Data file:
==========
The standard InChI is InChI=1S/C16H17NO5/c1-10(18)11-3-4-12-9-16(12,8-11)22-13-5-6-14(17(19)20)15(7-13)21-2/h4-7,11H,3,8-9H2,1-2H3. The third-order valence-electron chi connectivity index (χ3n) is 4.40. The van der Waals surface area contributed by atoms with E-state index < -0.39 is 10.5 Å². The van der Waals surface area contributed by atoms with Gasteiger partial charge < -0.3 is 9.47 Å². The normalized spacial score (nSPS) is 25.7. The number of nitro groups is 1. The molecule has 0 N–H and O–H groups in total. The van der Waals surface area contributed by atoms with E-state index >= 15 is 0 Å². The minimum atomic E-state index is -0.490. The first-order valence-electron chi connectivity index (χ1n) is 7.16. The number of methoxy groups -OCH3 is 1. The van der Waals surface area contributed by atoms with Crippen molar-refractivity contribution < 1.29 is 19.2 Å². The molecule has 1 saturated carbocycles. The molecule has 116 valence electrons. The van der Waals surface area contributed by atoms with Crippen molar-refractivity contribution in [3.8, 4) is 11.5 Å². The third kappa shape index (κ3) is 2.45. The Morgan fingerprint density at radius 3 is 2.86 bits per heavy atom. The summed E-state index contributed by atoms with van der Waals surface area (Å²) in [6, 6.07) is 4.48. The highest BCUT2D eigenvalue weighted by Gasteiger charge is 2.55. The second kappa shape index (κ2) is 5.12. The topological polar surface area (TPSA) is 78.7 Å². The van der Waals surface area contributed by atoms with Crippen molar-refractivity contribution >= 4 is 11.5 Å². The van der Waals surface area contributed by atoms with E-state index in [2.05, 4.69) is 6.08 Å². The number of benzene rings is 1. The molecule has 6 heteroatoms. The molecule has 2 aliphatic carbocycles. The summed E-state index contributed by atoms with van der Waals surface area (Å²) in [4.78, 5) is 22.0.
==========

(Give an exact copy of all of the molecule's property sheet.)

The standard InChI is InChI=1S/C16H17NO5/c1-10(18)11-3-4-12-9-16(12,8-11)22-13-5-6-14(17(19)20)15(7-13)21-2/h4-7,11H,3,8-9H2,1-2H3. The third-order valence-electron chi connectivity index (χ3n) is 4.40. The van der Waals surface area contributed by atoms with E-state index < -0.39 is 10.5 Å². The van der Waals surface area contributed by atoms with Gasteiger partial charge < -0.3 is 9.47 Å². The normalized spacial score (nSPS) is 25.7. The number of nitro groups is 1. The molecule has 0 N–H and O–H groups in total. The van der Waals surface area contributed by atoms with E-state index >= 15 is 0 Å². The minimum atomic E-state index is -0.490. The first-order valence-electron chi connectivity index (χ1n) is 7.16. The number of methoxy groups -OCH3 is 1. The van der Waals surface area contributed by atoms with Crippen molar-refractivity contribution < 1.29 is 19.2 Å². The molecule has 1 saturated carbocycles. The molecule has 116 valence electrons. The van der Waals surface area contributed by atoms with Crippen molar-refractivity contribution in [3.8, 4) is 11.5 Å². The third kappa shape index (κ3) is 2.45. The Morgan fingerprint density at radius 3 is 2.86 bits per heavy atom. The summed E-state index contributed by atoms with van der Waals surface area (Å²) in [6, 6.07) is 4.48. The highest BCUT2D eigenvalue weighted by Gasteiger charge is 2.55. The second kappa shape index (κ2) is 5.12. The topological polar surface area (TPSA) is 78.7 Å². The van der Waals surface area contributed by atoms with Crippen molar-refractivity contribution >= 4 is 11.5 Å². The van der Waals surface area contributed by atoms with E-state index in [2.05, 4.69) is 6.08 Å². The number of benzene rings is 1. The molecule has 6 heteroatoms. The molecule has 2 aliphatic carbocycles. The summed E-state index contributed by atoms with van der Waals surface area (Å²) in [4.78, 5) is 22.0.